What to do when you face a difficult passage?

Edited: November 6, 2018, 1:59 PM · Hi, I'm a beginner and I find quite often that I can play a whole piece at the correct tempo after some weeks or months of practice, but there's always one part or passage that is way harder than the rest, at least for me, and to be able to control it I have to play it at almost 50% of the correct tempo, which is very slow.

In other words, my problem is not a matter of "you need to practice those sections isolated". I mean, I would need months and months to play that passage at the right speed, while I've just needed a few days to control all the other passages. Normally it's passages that include slurs of fast notes in different strings plus "one" recovering note, legato, etc...

Thank you

Replies (23)

November 6, 2018, 2:49 PM · Pieces like this are not so rare. It happens at every level and has little to do with your stage as a learner. A few tips:

This is a question to put to your teacher. Be guided by his/her response.

As to practicing a passage that poses multiple simultaneous difficulties: Separate these difficulties: Practice the left hand with simple up and down bowing. Practice complicated legato patterns sort strings crossings on open strings. This last one is surprisingly hard at the beginning, especially for string crossings, but persist and play the bowing--slowly at first--exactly as you need it while giving the left hand a rest. When you have both of these at speed begin to put them together, again slowly at first. Obviously even with all the best tricks this is time consuming.

Finally: Sometimes the passage in question is one that you are just not yet ready for. Put the piece aside and accept the situation. If the piece is interesting enough you can get back to it in a year or so and you will be able to add on the missing section.

November 6, 2018, 4:13 PM · Paul it simply means you still lack some of the basic technique. Keep developing your technique! Keep up the good stuff!
November 6, 2018, 4:28 PM · You’ve got the “what” of your problem, now you just need the “why” and the “how.” He other day I was practicing something and the tempo was off. It was my string crossings- they were too late. The why was hat my elbow was too slow, and the “how to fix it” was to raise my elbow earlier. Eventually, you’ll have to figure out all that by yourself, but for now, your teacher should be able to help you.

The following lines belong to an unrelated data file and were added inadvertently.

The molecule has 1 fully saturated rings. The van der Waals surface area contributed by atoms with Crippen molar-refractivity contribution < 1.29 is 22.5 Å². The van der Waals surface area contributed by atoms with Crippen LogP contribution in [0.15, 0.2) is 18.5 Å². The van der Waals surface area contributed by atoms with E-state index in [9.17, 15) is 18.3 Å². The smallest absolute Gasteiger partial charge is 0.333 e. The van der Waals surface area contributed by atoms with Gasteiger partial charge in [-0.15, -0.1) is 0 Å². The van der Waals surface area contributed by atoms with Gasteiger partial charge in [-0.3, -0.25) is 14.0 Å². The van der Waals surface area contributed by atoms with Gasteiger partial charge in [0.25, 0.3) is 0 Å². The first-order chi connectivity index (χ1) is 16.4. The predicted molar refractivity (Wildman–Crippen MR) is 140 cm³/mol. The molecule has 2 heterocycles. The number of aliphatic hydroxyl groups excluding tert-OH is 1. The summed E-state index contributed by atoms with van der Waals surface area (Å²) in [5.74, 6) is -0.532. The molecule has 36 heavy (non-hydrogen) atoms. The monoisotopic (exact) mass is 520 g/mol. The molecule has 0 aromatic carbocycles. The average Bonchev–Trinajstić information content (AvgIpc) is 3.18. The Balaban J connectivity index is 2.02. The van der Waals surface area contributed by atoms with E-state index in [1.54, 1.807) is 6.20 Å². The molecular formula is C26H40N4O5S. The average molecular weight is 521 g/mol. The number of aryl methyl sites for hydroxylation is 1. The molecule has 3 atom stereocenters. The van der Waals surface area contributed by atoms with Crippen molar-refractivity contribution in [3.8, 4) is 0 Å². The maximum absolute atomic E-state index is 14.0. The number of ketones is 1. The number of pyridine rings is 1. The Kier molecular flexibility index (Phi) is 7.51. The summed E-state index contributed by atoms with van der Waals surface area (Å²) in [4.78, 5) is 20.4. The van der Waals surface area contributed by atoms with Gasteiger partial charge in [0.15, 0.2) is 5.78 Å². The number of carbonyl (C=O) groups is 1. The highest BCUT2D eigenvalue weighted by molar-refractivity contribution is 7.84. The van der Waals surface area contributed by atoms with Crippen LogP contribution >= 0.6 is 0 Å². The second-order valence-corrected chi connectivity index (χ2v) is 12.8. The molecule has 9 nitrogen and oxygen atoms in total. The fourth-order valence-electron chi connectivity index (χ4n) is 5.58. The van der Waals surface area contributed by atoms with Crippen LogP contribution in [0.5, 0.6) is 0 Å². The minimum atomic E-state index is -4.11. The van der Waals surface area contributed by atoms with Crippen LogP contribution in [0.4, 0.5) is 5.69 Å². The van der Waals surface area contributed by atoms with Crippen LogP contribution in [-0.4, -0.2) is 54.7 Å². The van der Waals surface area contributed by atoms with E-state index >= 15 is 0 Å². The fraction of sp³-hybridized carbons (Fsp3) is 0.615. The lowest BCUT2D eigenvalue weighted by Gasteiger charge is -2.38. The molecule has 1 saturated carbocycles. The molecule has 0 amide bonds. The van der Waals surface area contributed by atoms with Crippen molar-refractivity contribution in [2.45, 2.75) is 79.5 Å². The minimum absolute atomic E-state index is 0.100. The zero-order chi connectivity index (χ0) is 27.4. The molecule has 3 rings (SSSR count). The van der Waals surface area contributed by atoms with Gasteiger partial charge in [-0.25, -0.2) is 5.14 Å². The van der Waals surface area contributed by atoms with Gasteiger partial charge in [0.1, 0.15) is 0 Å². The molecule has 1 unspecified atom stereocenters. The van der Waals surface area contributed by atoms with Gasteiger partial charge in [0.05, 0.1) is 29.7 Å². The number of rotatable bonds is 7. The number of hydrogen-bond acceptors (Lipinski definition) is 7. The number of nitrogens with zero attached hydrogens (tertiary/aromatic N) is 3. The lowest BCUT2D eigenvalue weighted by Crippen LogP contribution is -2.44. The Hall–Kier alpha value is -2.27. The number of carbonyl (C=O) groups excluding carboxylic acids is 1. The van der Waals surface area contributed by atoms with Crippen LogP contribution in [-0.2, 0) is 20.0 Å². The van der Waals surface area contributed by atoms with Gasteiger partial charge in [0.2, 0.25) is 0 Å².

November 6, 2018, 6:06 PM · Just do what David Krakovich does.
Play the whole piece at 150% speed and ignore all the mistakes.
November 6, 2018, 6:26 PM · "I would need months and months to play that passage at the right speed, while I've just needed a few days to control all the other passages...."

Yes? And? What is your question?

Sometimes that's what it takes. That's why they call it "violin." If you want something easy, go to medical or law school.

Edited: November 6, 2018, 6:52 PM · I think Albrecht has given you very good advice. Going along the same line as what Julie wrote, "isolating" the passage isn't enough. You need to know how to practice that specific thing. A good chunk of a lesson would be profitably spent on how to practice that specific passage. Repetition and slowly increasing the metronome are not efficient enough for an adult learner. And if your teacher cannot lead you toward progress on it, then either they're not such a good teacher or, as Albrecht wrote, that passage is just going to be beyond you a little. The latter is more likely.
Edited: November 7, 2018, 6:24 AM · Wow, thank you for all the replies. I've been told by my teacher that I should practice left and right hand separated. My problem is almost never the left hand, but the right hand (bow). I guess I will have to put them aside, I feel these parts are beyond my skills.